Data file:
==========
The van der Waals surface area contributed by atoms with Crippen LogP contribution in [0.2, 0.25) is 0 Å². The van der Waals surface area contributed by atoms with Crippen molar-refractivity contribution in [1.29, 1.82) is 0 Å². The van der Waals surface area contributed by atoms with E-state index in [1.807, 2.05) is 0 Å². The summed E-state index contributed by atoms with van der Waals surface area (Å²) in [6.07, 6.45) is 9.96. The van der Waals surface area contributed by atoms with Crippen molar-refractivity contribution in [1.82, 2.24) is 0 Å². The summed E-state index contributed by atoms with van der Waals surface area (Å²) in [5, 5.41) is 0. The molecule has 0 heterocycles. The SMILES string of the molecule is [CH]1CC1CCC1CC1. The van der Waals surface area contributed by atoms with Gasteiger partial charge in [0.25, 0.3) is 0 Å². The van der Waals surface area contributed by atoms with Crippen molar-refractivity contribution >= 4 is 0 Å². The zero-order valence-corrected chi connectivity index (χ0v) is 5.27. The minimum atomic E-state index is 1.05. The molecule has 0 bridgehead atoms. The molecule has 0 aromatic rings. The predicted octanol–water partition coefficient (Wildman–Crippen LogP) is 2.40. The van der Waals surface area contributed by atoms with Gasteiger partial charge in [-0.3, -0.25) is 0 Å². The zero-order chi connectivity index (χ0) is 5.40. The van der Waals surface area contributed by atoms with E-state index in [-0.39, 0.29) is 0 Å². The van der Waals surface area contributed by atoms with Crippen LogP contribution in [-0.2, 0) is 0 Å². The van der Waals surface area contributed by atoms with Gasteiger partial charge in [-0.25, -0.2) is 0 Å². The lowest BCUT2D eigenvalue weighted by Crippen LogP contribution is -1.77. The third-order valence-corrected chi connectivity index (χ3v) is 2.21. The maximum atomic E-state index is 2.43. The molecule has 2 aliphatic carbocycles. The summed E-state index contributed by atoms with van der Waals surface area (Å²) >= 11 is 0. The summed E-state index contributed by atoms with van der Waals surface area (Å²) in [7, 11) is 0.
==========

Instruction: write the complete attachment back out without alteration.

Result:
The van der Waals surface area contributed by atoms with Crippen LogP contribution in [0.2, 0.25) is 0 Å². The van der Waals surface area contributed by atoms with Crippen molar-refractivity contribution in [1.29, 1.82) is 0 Å². The van der Waals surface area contributed by atoms with E-state index in [1.807, 2.05) is 0 Å². The summed E-state index contributed by atoms with van der Waals surface area (Å²) in [6.07, 6.45) is 9.96. The van der Waals surface area contributed by atoms with Crippen molar-refractivity contribution in [1.82, 2.24) is 0 Å². The summed E-state index contributed by atoms with van der Waals surface area (Å²) in [5, 5.41) is 0. The molecule has 0 heterocycles. The SMILES string of the molecule is [CH]1CC1CCC1CC1. The van der Waals surface area contributed by atoms with Gasteiger partial charge in [0.25, 0.3) is 0 Å². The van der Waals surface area contributed by atoms with Crippen molar-refractivity contribution >= 4 is 0 Å². The zero-order valence-corrected chi connectivity index (χ0v) is 5.27. The minimum atomic E-state index is 1.05. The molecule has 0 bridgehead atoms. The molecule has 0 aromatic rings. The predicted octanol–water partition coefficient (Wildman–Crippen LogP) is 2.40. The van der Waals surface area contributed by atoms with Gasteiger partial charge in [-0.3, -0.25) is 0 Å². The zero-order chi connectivity index (χ0) is 5.40. The van der Waals surface area contributed by atoms with E-state index in [-0.39, 0.29) is 0 Å². The van der Waals surface area contributed by atoms with Crippen LogP contribution in [-0.2, 0) is 0 Å². The van der Waals surface area contributed by atoms with Gasteiger partial charge in [-0.25, -0.2) is 0 Å². The lowest BCUT2D eigenvalue weighted by Crippen LogP contribution is -1.77. The third-order valence-corrected chi connectivity index (χ3v) is 2.21. The maximum atomic E-state index is 2.43. The molecule has 2 aliphatic carbocycles. The summed E-state index contributed by atoms with van der Waals surface area (Å²) >= 11 is 0. The summed E-state index contributed by atoms with van der Waals surface area (Å²) in [7, 11) is 0.